Yes, we had almost every reason to be optimistic, which was that they had paid us an awful lot of money, keeping us alive with stages, and offices, and the writers, and the bible, and the first two scripts. And then the extra $100,000 they paid, what it cost to blow up Christopher in the car, which we did just two weeks before we aired and which we didn't have to do if we weren't going to get picked up. We could have just finished the [season] the way we had originally shot it. Because of Christopher's death, we had so many storylines going forward: Bobby's grief, Elena's guilt, do we get the person who killed him? I would have loved the respect of getting another season, just to end it. We even had that. We had a version of it thatwould not have ended with a big cliffhanger, that would have had the resolution of the show.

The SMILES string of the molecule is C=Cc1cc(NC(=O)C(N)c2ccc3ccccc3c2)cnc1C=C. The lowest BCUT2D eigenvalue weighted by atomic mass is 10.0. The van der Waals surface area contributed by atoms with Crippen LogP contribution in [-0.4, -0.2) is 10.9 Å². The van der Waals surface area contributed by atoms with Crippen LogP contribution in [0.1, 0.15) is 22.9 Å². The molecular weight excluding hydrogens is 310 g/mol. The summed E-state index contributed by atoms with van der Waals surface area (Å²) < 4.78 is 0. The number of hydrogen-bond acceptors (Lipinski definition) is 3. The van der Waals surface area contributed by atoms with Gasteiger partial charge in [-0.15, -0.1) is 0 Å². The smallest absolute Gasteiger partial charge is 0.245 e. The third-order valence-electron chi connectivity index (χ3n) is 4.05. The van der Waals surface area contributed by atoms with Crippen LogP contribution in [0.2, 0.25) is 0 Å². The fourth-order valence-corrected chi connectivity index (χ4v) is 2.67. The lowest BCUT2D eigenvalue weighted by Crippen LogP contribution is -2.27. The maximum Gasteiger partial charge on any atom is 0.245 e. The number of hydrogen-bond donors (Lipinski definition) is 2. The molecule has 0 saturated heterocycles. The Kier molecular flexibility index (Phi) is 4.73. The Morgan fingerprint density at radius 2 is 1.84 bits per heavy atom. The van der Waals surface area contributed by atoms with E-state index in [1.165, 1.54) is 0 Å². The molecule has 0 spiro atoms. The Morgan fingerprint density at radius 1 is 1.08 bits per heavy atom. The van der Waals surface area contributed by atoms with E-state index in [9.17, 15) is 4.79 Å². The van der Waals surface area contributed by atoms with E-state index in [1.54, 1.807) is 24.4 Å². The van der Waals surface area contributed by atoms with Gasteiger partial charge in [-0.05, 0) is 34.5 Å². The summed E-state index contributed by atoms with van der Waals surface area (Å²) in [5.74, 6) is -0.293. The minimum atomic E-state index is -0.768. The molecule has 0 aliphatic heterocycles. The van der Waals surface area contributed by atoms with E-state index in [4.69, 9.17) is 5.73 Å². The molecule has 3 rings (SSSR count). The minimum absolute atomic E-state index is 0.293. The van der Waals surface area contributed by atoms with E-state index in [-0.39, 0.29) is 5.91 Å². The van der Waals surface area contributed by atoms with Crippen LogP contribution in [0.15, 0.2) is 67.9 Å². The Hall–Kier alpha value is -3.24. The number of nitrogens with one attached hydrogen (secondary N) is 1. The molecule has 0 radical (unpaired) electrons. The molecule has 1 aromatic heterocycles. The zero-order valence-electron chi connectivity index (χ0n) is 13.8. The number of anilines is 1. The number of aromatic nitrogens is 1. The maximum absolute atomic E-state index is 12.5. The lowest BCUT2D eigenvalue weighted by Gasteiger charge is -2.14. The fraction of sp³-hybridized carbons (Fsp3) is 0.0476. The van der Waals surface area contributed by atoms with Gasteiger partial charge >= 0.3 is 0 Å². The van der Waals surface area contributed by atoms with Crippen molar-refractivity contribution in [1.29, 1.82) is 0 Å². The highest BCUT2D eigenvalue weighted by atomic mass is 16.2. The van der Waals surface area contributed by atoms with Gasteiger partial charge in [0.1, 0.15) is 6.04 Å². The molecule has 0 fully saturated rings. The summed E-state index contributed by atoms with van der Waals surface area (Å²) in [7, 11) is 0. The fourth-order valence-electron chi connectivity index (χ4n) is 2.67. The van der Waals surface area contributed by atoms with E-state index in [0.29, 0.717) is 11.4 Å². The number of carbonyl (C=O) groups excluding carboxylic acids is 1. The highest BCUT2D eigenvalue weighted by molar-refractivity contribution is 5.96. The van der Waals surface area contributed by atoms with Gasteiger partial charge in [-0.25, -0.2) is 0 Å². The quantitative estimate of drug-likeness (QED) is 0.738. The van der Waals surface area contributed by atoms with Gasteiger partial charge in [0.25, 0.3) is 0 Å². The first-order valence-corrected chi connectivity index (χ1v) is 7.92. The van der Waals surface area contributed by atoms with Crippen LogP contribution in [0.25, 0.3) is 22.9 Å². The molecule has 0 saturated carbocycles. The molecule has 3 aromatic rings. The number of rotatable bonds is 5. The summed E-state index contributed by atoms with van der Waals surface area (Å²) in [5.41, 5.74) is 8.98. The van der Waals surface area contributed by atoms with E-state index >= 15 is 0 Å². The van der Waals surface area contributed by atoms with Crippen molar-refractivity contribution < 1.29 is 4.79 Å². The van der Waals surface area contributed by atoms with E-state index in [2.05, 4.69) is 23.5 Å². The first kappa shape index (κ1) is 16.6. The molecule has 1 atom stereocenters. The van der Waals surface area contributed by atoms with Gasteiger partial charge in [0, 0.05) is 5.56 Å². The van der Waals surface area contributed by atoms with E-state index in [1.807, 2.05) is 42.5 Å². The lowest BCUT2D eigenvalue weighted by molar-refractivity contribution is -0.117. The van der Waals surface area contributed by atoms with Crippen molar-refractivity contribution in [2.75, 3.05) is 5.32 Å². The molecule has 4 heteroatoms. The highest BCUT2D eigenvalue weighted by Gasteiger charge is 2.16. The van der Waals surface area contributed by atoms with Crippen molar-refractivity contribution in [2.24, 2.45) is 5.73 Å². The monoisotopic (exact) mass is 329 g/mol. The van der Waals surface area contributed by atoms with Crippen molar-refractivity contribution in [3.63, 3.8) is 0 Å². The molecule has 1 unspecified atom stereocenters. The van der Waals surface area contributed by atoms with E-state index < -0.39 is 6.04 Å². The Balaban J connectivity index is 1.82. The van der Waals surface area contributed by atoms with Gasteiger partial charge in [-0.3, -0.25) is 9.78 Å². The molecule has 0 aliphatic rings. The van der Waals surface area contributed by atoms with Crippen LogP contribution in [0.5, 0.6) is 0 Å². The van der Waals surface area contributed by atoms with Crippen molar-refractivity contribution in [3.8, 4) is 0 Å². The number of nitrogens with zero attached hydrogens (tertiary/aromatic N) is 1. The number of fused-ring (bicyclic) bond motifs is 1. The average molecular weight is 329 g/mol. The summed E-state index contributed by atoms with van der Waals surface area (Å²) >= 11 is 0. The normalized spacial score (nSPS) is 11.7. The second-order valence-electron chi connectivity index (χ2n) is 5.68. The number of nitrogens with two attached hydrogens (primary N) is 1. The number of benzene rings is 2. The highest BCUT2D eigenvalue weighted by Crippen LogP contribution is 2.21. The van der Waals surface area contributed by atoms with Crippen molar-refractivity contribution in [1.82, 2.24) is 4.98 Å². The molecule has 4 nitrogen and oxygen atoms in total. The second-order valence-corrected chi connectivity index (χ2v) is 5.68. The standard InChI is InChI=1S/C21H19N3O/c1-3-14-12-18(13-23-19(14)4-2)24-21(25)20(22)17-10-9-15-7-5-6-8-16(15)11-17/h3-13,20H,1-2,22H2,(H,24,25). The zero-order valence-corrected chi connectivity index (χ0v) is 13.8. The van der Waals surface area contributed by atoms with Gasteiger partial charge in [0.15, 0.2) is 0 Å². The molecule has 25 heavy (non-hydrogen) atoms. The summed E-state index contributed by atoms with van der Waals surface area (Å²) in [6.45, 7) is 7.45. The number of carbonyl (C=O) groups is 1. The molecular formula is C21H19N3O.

However, at a certain time you have a radar about the situation, and the fact that we had lost our two greatest champions, when [Turner Entertainment Networks president] Steve Koonin and [TNT head of programming] Michael Wright left, was not a good thing. And that it took so long [to make a decision about Dallas's future], and that they had so loudly announced the fact that they wanted to change the network completely… it didn't bode well. It just took too long. When people love you, they tell youthey love you sooner than that. So, I had started to mourn the show [at TNT]. By the time I actually got the phone call, it wasn't a relief, but at least I didn't live in limbo anymore.
Can you talk about what that non-cliffhanger ending would have been?
I don't want to tell you yet, because what if we go somewhere else? We had a really fun cliffhanger coming for the end of Season 4, too.
So, moving forward, are the cast members still contracted to the show?